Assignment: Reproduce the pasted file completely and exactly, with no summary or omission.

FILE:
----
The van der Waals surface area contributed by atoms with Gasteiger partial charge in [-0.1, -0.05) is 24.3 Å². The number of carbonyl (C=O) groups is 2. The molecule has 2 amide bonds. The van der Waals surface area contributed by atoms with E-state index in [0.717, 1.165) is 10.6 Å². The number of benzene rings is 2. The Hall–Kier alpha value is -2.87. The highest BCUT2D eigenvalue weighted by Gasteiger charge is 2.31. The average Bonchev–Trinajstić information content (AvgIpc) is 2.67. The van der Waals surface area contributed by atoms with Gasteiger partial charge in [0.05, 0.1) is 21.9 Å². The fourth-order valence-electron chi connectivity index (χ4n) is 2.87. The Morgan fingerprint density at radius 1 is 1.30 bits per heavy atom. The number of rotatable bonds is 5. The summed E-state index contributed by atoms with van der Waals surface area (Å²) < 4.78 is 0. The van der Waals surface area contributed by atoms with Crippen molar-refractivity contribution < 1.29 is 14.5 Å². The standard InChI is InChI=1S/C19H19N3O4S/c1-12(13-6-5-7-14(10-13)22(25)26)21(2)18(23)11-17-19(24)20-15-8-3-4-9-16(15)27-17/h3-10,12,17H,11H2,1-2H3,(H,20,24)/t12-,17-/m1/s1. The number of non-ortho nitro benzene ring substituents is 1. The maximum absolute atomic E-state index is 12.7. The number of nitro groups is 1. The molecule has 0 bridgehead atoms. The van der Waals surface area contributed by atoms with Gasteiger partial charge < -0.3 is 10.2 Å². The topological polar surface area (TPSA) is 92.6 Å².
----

The van der Waals surface area contributed by atoms with Gasteiger partial charge in [-0.1, -0.05) is 24.3 Å². The number of carbonyl (C=O) groups is 2. The molecule has 2 amide bonds. The van der Waals surface area contributed by atoms with E-state index in [0.717, 1.165) is 10.6 Å². The number of benzene rings is 2. The Hall–Kier alpha value is -2.87. The highest BCUT2D eigenvalue weighted by Gasteiger charge is 2.31. The average Bonchev–Trinajstić information content (AvgIpc) is 2.67. The van der Waals surface area contributed by atoms with Gasteiger partial charge in [0.05, 0.1) is 21.9 Å². The fourth-order valence-electron chi connectivity index (χ4n) is 2.87. The Morgan fingerprint density at radius 1 is 1.30 bits per heavy atom. The number of rotatable bonds is 5. The summed E-state index contributed by atoms with van der Waals surface area (Å²) < 4.78 is 0. The van der Waals surface area contributed by atoms with Crippen molar-refractivity contribution < 1.29 is 14.5 Å². The standard InChI is InChI=1S/C19H19N3O4S/c1-12(13-6-5-7-14(10-13)22(25)26)21(2)18(23)11-17-19(24)20-15-8-3-4-9-16(15)27-17/h3-10,12,17H,11H2,1-2H3,(H,20,24)/t12-,17-/m1/s1. The number of non-ortho nitro benzene ring substituents is 1. The maximum absolute atomic E-state index is 12.7. The number of nitro groups is 1. The molecule has 0 bridgehead atoms. The van der Waals surface area contributed by atoms with Gasteiger partial charge < -0.3 is 10.2 Å². The topological polar surface area (TPSA) is 92.6 Å².